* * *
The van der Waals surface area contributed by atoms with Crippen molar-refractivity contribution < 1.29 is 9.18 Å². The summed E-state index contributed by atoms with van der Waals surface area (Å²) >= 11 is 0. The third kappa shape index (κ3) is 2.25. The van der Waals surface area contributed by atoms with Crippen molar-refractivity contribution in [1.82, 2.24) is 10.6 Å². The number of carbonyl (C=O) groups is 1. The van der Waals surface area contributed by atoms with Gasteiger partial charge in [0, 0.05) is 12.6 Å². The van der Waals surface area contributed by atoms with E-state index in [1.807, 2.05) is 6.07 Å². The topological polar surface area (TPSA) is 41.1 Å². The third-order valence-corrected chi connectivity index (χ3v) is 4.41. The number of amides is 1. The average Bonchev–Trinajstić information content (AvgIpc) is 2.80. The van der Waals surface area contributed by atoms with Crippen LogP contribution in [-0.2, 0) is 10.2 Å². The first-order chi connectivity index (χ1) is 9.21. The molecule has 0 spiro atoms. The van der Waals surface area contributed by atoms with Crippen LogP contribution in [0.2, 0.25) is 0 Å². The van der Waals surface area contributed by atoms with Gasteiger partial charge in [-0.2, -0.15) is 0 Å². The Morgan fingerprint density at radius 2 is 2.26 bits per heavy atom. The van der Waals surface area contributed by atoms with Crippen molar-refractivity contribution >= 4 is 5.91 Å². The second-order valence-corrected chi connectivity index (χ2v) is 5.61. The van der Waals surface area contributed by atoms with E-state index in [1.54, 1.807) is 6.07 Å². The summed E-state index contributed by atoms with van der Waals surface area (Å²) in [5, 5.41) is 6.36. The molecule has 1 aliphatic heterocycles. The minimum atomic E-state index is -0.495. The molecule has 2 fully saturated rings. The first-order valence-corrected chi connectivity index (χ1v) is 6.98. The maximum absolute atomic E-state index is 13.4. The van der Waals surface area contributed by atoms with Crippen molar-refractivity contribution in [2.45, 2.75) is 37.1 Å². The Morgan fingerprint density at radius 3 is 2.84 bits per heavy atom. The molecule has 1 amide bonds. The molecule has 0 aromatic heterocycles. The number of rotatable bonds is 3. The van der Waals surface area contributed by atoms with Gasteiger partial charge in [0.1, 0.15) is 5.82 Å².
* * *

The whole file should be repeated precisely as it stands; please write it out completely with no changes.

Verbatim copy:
The van der Waals surface area contributed by atoms with Crippen molar-refractivity contribution < 1.29 is 9.18 Å². The summed E-state index contributed by atoms with van der Waals surface area (Å²) >= 11 is 0. The third kappa shape index (κ3) is 2.25. The van der Waals surface area contributed by atoms with Crippen molar-refractivity contribution in [1.82, 2.24) is 10.6 Å². The number of carbonyl (C=O) groups is 1. The van der Waals surface area contributed by atoms with Gasteiger partial charge in [0, 0.05) is 12.6 Å². The van der Waals surface area contributed by atoms with E-state index in [1.807, 2.05) is 6.07 Å². The topological polar surface area (TPSA) is 41.1 Å². The third-order valence-corrected chi connectivity index (χ3v) is 4.41. The number of amides is 1. The average Bonchev–Trinajstić information content (AvgIpc) is 2.80. The van der Waals surface area contributed by atoms with Crippen LogP contribution in [-0.2, 0) is 10.2 Å². The first-order chi connectivity index (χ1) is 9.21. The molecule has 0 spiro atoms. The van der Waals surface area contributed by atoms with Crippen LogP contribution in [0.2, 0.25) is 0 Å². The van der Waals surface area contributed by atoms with Gasteiger partial charge in [-0.2, -0.15) is 0 Å². The Morgan fingerprint density at radius 2 is 2.26 bits per heavy atom. The van der Waals surface area contributed by atoms with Crippen molar-refractivity contribution >= 4 is 5.91 Å². The second-order valence-corrected chi connectivity index (χ2v) is 5.61. The van der Waals surface area contributed by atoms with E-state index in [1.54, 1.807) is 6.07 Å². The summed E-state index contributed by atoms with van der Waals surface area (Å²) in [5, 5.41) is 6.36. The molecule has 1 aliphatic heterocycles. The minimum atomic E-state index is -0.495. The molecule has 2 fully saturated rings. The first-order valence-corrected chi connectivity index (χ1v) is 6.98. The maximum absolute atomic E-state index is 13.4. The van der Waals surface area contributed by atoms with Crippen molar-refractivity contribution in [2.45, 2.75) is 37.1 Å². The Morgan fingerprint density at radius 3 is 2.84 bits per heavy atom. The molecule has 1 amide bonds. The molecule has 0 aromatic heterocycles. The number of rotatable bonds is 3. The van der Waals surface area contributed by atoms with Gasteiger partial charge in [0.1, 0.15) is 5.82 Å².